Biggest Discounts July Update

Let’s check in on our stats once again and find out where buyers are currently getting the biggest discounts off asking price. If you are a potential buyer, this will help you to know which neighborhoods may be softer in terms of sale price discounts off list price, and help you know where to look for potential bargains.

In the charts below, we have taken all sales data from last month in the Seattle area (King/Snohomish/Pierce) and sorted it by city/town. We calculated the overall difference between the sale price and the list price. Note that this reflects the final list price, after all price drops in the listing. Any areas with fewer than ten sales are excluded from the top and bottom ten rankings, but interested readers may download the full data summary in Excel format (xls).

Here are the top ten areas with the largest overall discount:

seattle-sale-to-list-most_2009-06

The overall discount rate dropped from May to June, moving from 4.1% to 3.5%. Kirkland dropped completely out of the top ten, falling from 11.1% off in May to 9.8% in June. Mercer Island moved up from #2 to #1.

Here are the ten areas with the smallest discounts:

seattle-sale-to-list-least_2009-06

Of the 52 areas we ranked, only Lake Stevens came in in with an average sale price above the average list price.

Here’s an added bonus. The following chart shows the top ten areas with the largest overall discount from the original list price, instead of the final list price:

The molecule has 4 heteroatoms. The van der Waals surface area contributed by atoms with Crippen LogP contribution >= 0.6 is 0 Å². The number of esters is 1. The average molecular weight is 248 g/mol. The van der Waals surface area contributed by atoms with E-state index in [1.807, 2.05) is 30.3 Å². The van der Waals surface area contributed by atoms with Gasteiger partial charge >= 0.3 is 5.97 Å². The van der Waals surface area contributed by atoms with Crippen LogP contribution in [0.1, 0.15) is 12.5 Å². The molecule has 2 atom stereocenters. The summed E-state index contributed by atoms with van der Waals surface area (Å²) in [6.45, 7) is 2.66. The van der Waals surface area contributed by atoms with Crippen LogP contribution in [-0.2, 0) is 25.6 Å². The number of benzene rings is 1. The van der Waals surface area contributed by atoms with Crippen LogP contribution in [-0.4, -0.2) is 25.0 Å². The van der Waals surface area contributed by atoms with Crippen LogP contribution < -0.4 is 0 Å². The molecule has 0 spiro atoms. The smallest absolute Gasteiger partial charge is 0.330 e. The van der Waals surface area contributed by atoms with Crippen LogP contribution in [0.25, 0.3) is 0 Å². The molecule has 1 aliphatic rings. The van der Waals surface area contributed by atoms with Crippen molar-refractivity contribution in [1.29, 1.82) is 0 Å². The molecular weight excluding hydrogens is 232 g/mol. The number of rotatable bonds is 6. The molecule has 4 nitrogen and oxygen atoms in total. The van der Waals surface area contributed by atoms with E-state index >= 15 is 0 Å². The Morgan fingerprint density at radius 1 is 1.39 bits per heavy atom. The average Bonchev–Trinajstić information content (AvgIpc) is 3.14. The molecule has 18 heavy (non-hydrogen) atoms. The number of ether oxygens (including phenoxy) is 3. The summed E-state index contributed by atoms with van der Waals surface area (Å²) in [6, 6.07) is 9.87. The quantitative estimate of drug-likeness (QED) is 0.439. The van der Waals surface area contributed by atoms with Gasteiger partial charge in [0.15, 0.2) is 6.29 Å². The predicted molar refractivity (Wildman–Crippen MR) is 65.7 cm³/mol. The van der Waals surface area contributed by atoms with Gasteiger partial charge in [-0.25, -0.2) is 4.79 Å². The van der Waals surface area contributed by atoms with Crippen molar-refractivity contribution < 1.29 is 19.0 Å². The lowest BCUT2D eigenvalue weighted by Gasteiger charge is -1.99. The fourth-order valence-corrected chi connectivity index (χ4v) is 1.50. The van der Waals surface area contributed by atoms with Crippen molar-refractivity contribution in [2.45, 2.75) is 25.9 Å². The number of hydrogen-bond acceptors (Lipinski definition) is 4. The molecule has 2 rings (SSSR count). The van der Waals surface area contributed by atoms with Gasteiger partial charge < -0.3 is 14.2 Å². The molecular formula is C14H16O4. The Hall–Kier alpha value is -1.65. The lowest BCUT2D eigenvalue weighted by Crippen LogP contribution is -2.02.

seattle-sale-to-list-most-orig_2009-06

Technically, Mercer Island’s average discount off original list was far higher than shown above, but the stat was being massively skewed by a single sale that was originally listed just under $30 million, but sold for “just” $15.6 million, which I removed from the data set.

Is the area you’re shopping not on either the top 10 or bottom 10? No problem, just download the full rankings in Excel format and hit the “FullSummary” sheet.

Of the 3,507 sales we tracked in the 1-month period, 216 homes (6%) sold for 10% or more off the asking price, while 93 homes sold for 5% or more above the asking price.

  • Nathan

    You said “Orange County” above, but I assume you mean King County?

  • http://www.reilingteam.com Chuck reiling

    Another great piece of work, Tim. Very interesting stats. I might have assumed that the highest discount rates would come from the areas with the highest proportion of high-priced houses – the over-$700k set, but that is not obviously so.

    I love your last chart – I have been thinking about doing one like this to measure what I’ve been calling the Disappointment Index – an index of the difference between what Sellers were hoping for, and what they actually got. 15% is a heap of disappointment.

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